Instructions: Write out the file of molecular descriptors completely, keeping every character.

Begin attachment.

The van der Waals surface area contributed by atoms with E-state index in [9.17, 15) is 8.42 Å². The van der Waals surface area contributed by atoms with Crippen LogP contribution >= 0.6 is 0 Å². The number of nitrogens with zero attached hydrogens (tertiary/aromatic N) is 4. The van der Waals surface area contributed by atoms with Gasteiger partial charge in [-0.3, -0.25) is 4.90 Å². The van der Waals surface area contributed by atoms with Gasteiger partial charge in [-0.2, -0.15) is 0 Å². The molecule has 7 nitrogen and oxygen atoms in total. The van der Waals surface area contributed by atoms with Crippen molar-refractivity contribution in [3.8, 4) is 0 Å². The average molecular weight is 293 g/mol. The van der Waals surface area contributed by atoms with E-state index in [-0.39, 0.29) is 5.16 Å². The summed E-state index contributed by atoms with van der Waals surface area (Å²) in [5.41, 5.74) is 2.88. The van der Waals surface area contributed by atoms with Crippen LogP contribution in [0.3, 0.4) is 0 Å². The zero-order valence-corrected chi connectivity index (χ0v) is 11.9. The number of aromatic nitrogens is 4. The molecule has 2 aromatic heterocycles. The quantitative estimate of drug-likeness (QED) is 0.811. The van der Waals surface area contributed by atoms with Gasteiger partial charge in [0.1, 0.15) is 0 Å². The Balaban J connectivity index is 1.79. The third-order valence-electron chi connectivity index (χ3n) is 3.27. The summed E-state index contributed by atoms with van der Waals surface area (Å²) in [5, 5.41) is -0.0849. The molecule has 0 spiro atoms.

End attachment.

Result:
The van der Waals surface area contributed by atoms with E-state index in [9.17, 15) is 8.42 Å². The van der Waals surface area contributed by atoms with Crippen LogP contribution >= 0.6 is 0 Å². The number of nitrogens with zero attached hydrogens (tertiary/aromatic N) is 4. The van der Waals surface area contributed by atoms with Gasteiger partial charge in [-0.3, -0.25) is 4.90 Å². The van der Waals surface area contributed by atoms with Gasteiger partial charge in [-0.2, -0.15) is 0 Å². The molecule has 7 nitrogen and oxygen atoms in total. The van der Waals surface area contributed by atoms with Crippen molar-refractivity contribution in [3.8, 4) is 0 Å². The average molecular weight is 293 g/mol. The van der Waals surface area contributed by atoms with E-state index in [-0.39, 0.29) is 5.16 Å². The summed E-state index contributed by atoms with van der Waals surface area (Å²) in [5.41, 5.74) is 2.88. The van der Waals surface area contributed by atoms with Crippen LogP contribution in [0.3, 0.4) is 0 Å². The zero-order valence-corrected chi connectivity index (χ0v) is 11.9. The number of aromatic nitrogens is 4. The molecule has 2 aromatic heterocycles. The quantitative estimate of drug-likeness (QED) is 0.811. The van der Waals surface area contributed by atoms with Gasteiger partial charge in [0.1, 0.15) is 0 Å². The Balaban J connectivity index is 1.79. The third-order valence-electron chi connectivity index (χ3n) is 3.27. The summed E-state index contributed by atoms with van der Waals surface area (Å²) in [5, 5.41) is -0.0849. The molecule has 0 spiro atoms.